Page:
Rabbi Baruch Winetraub
Former Sgan Rosh Beit Midrash, Toronto (2011-2014)
Currently Rabbi of Tel Mond


Drawing the Line

Our parshah is the epoch to an epic which will take us from Hevron to Shechem, from Shechem to Egypt, only to be concluded in Goshen, where our Chumash ends. Many lessons can be learned throughout this journey, and the ways to interpret and draw meaning out of it seems to multiply every time it is read.

In this article, I would like to reflect upon one of the morals that emerge from this narrative. Searching for the turning point in Yosef’s fate after being sold, one can definitely point to next week’s parshah and his encounter with Pharaoh. Looking deeper, though, one can rather see his successful solution of the servants dream, in the end of our Parshah, as the decisive moment which began Yosef’s salvation. An even closer analysis, I believe, would lead us to identify the crossroads earlier in the story, in Yosef’s struggle with Potifar’s wife.
The argument to single this event out as the changing point in the story is that it in it, for the first time in the story, we hear someone who is drawing a line in the sand, refusing to do what seems so natural and inevitable.

Many commentators, over the years, worked hard to explain, sometimes even to justify, the brothers’ decision to throw Yosef into a pit and eventually to sell him to slavery. Be the explanation whatever it is, Reuven was not persuaded. The Torah explicitly tells us, that Reuven, as the oldest and the responsible brother, wanted to save Yosef and bring him back to his father. Alas, Reuven failed to openly and directly oppose his siblings. Instead, he convinced them to throw Yoesf to a pit, hoping that he will later be able to come by himself and pull him out.

In the next chapter we are told about Yehudah and his dealings with Tamar. While a full study of the event is much beyond our scope here, one can easily see that here, again, red lines were breached. Yehudah knew, as he will later admit, that not letting Tamar marry his young son, Shiloh, was a mistake. Moreover, from his warning to his friend Hirah to stop looking for the woman he met on the crossroad ‘lest we will be mocked’ one can infer that he saw this act as wrong too. Here, again, red lined were crossed.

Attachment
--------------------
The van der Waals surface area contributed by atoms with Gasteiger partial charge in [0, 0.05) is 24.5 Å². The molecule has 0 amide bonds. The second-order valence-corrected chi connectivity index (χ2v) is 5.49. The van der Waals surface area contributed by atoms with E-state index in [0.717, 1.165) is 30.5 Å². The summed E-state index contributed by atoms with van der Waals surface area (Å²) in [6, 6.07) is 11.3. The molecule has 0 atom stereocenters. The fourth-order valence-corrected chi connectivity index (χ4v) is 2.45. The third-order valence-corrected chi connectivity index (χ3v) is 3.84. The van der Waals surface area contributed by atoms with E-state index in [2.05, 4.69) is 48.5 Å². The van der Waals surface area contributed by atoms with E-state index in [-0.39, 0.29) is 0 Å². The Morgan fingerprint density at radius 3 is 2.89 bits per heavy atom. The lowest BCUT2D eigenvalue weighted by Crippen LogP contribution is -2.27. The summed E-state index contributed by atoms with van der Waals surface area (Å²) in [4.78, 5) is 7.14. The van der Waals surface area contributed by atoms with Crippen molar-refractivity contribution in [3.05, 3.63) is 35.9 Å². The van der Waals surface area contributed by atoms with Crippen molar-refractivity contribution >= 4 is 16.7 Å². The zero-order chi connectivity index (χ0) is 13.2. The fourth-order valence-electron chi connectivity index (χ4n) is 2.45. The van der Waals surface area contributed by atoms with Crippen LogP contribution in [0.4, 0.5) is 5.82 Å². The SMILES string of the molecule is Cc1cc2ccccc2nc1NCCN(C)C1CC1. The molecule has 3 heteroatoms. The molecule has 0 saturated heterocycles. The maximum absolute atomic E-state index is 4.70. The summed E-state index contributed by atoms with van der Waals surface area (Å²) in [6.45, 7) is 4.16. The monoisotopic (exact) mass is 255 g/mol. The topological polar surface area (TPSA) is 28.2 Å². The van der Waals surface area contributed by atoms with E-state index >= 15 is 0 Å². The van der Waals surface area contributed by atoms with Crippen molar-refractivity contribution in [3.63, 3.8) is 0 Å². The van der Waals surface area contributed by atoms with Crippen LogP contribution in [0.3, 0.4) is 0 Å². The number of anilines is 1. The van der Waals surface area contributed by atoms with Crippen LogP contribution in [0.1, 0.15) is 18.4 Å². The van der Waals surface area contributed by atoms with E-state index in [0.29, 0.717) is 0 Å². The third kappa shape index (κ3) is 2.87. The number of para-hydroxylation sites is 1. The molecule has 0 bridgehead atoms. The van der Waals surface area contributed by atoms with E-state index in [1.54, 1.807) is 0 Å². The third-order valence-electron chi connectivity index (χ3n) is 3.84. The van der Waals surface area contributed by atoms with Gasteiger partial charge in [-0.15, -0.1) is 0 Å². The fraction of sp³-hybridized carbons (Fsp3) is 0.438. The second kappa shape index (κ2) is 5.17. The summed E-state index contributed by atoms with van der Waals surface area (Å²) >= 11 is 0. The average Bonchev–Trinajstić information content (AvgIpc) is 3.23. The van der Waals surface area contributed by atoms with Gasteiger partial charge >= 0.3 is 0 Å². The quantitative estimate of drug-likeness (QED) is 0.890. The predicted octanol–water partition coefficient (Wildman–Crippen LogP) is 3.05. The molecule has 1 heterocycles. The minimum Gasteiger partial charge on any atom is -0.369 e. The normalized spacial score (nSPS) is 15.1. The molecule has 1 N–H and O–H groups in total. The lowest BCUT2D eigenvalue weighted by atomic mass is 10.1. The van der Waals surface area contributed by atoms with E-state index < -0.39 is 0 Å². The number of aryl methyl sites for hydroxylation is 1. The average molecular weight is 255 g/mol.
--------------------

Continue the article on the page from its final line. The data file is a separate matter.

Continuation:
However, the brothers were not the only one to fail their own expectations and beliefs; Yoesf, it seems, was accused by his father for the same thing. After telling Yaacov his dream about the sun, the moon and the stars coming and bowing down to him, Yosef was rebuked by his father – can it be that you wish for your parents, symbolized by the sun and the moon, to bow down to you? Isn’t that a breach of the fundamental hierarchy between child and parents?

And so, as all the actors were unable to stop, all boundaries and limits were transgressed, shattering sacred relationships between brothers, father and children, man and wife. The turning point in this tide was Yosef’s brave and courageous stand against his master’s wife. Resisting the temptation of physical pleasure and promised liberation, Yosef stood fast to this one red line; how can I be, he asked his mistress, unfaithful to my master, and even more importantly, to my G-d? Chazal saw this refusal of Yosef to surrender not only a victory of the spirit against desires, but also a reaffirmation by Yosef that he is still committed to the values taught by Yaacov. His father’s face, we are being told, were seen by Yosef looking at him through the window.

By his insistence to remain true to his principles, Yosef was able to give meaning to the lot that befell to him. He knew now that he is a Hebrew man, following in the footsteps of Avraham, Yitzchak and Yaacov. He willingness to sacrifice and to pay any price needed, had won him a distinct and strong identity as a servant of G-d. Armed with this self-assurance, Yosef will be able to stand in front of Pharaoh and tell him what are G-d’s plans.
The message to be learned, thus, is of the great importance of red lines in our life. Their role is not limited to just restricting us from doing what is prohibited; rather, by their existence, they better defined who we are, and to what do we aspire.